2.  The blossoms fresh of Tullius'* garden swoot** *Cicero **sweet Present they not, my matter for to born:* <2> *burnish, polish Poems of Virgil take here no root, Nor craft of Galfrid <3> may not here sojourn; Why *n'am I* cunning? O well may I mourn, *am I not* For lack of science, that I cannot write Unto the princess of my life aright!
3.  He vouchesaf'd, tell Him, as was His will, Become a man, *as for our alliance,* *to ally us with god* And with His blood He wrote that blissful bill Upon the cross, as general acquittance To ev'ry penitent in full creance;* *belief And therefore, Lady bright! thou for us pray; Then shalt thou stenten* alle His grievance, *put an end to And make our foe to failen of his prey.
4、  "Grievous to me, God wot, is your unrest, Your haste,* and that the goddes' ordinance *impatience It seemeth not ye take as for the best; Nor other thing is in your remembrance, As thinketh me, but only your pleasance; But be not wroth, and that I you beseech, For that I tarry is *all for wicked speech.* *to avoid malicious gossip* "For I have heard well more than I wend* *weened, thought Touching us two, how thinges have stood, Which I shall with dissimuling amend; And, be not wroth, I have eke understood How ye ne do but holde me on hand; <87> But now *no force,* I cannot in you guess *no matter* But alle truth and alle gentleness.
5、  "O judge, *confused in thy nicety,* *confounded in thy folly* Wouldest thou that I reny innocence? To make me a wicked wight," quoth she, "Lo, he dissimuleth* here in audience; *dissembles He stareth and woodeth* in his advertence."** *grows furious **thought To whom Almachius said, "Unsely* wretch, *unhappy Knowest thou not how far my might may stretch?

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  • 郭岱君 08-11

      The Destiny, minister general, That executeth in the world o'er all The purveyance*, that God hath seen beforn; *foreordination So strong it is, that though the world had sworn The contrary of a thing by yea or nay, Yet some time it shall fallen on a day That falleth not eft* in a thousand year. *again For certainly our appetites here, Be it of war, or peace, or hate, or love, All is this ruled by the sight* above. *eye, intelligence, power This mean I now by mighty Theseus, That for to hunten is so desirous -- And namely* the greate hart in May -- *especially That in his bed there dawneth him no day That he n'is clad, and ready for to ride With hunt and horn, and houndes him beside. For in his hunting hath he such delight, That it is all his joy and appetite To be himself the greate harte's bane* *destruction For after Mars he serveth now Diane. Clear was the day, as I have told ere this, And Theseus, with alle joy and bliss, With his Hippolyta, the faire queen, And Emily, y-clothed all in green, On hunting be they ridden royally. And to the grove, that stood there faste by, In which there was an hart, as men him told, Duke Theseus the straighte way doth hold, And to the laund* he rideth him full right, *plain <33> There was the hart y-wont to have his flight, And over a brook, and so forth on his way. This Duke will have a course at him or tway With houndes, such as him lust* to command. *pleased And when this Duke was come to the laund, Under the sun he looked, and anon He was ware of Arcite and Palamon, That foughte breme*, as it were bulles two. *fiercely The brighte swordes wente to and fro So hideously, that with the leaste stroke It seemed that it woulde fell an oak, But what they were, nothing yet he wote*. *knew This Duke his courser with his spurres smote, *And at a start* he was betwixt them two, *suddenly* And pulled out a sword and cried, "Ho! No more, on pain of losing of your head. By mighty Mars, he shall anon be dead That smiteth any stroke, that I may see! But tell to me what mister* men ye be, *manner, kind <34> That be so hardy for to fighte here Withoute judge or other officer, As though it were in listes royally. <35> This Palamon answered hastily, And saide: "Sir, what needeth wordes mo'? We have the death deserved bothe two, Two woful wretches be we, and caitives, That be accumbered* of our own lives, *burdened And as thou art a rightful lord and judge, So give us neither mercy nor refuge. And slay me first, for sainte charity, But slay my fellow eke as well as me. Or slay him first; for, though thou know it lite*, *little This is thy mortal foe, this is Arcite That from thy land is banisht on his head, For which he hath deserved to be dead. For this is he that came unto thy gate And saide, that he highte Philostrate. Thus hath he japed* thee full many year, *deceived And thou hast made of him thy chief esquier; And this is he, that loveth Emily. For since the day is come that I shall die I make pleinly* my confession, *fully, unreservedly That I am thilke* woful Palamon, *that same <36> That hath thy prison broken wickedly. I am thy mortal foe, and it am I That so hot loveth Emily the bright, That I would die here present in her sight. Therefore I aske death and my jewise*. *judgement But slay my fellow eke in the same wise, For both we have deserved to be slain."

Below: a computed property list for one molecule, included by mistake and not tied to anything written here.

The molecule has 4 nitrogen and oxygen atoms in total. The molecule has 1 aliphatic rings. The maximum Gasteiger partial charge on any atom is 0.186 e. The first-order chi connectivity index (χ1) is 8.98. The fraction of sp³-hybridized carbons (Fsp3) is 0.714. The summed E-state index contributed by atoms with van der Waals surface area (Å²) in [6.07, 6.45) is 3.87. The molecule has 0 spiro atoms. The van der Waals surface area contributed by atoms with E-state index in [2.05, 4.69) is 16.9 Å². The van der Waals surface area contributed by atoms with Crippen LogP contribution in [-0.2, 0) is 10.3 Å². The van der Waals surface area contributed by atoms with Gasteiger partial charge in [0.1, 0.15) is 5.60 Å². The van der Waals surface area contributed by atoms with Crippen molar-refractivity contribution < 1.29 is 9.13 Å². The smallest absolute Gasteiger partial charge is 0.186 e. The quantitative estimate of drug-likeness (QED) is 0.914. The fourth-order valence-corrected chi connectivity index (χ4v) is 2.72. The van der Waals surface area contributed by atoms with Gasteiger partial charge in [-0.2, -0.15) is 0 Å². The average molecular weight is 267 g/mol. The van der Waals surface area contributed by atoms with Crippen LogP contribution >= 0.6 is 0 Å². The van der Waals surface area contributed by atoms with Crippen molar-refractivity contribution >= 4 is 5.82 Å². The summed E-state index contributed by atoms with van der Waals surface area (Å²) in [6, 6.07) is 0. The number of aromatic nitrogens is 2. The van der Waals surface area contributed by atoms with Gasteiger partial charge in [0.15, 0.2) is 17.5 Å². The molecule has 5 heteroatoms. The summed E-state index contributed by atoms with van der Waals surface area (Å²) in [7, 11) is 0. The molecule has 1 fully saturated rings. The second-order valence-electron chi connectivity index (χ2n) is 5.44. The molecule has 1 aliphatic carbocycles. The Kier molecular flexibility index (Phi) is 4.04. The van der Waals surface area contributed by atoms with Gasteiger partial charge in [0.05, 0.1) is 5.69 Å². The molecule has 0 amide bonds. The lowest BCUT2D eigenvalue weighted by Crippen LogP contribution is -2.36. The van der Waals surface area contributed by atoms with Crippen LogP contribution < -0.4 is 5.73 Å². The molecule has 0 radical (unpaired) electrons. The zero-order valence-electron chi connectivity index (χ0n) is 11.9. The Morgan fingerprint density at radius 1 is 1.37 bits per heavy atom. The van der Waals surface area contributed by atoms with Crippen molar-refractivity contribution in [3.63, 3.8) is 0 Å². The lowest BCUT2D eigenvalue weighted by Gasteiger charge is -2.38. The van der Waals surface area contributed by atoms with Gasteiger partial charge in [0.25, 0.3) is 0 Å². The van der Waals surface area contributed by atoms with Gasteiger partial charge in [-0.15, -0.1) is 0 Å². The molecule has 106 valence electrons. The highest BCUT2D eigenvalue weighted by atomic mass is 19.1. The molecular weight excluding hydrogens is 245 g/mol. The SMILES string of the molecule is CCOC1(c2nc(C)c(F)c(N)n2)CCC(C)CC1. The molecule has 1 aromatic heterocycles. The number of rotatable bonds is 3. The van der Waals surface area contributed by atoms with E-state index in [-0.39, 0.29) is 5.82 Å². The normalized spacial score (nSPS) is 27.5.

• 陈秋霖 08-11

      "In England, Britain,* Spain, and Picardy, *Brittany Artois, and France, and up in high Holland, In Burgoyne,* Naples, and in Italy, *Burgundy Navarre, and Greece, and up in heathen land, Was never woman yet that would withstand To be at my commandment when I wo'ld: I lacked neither silver coin nor gold.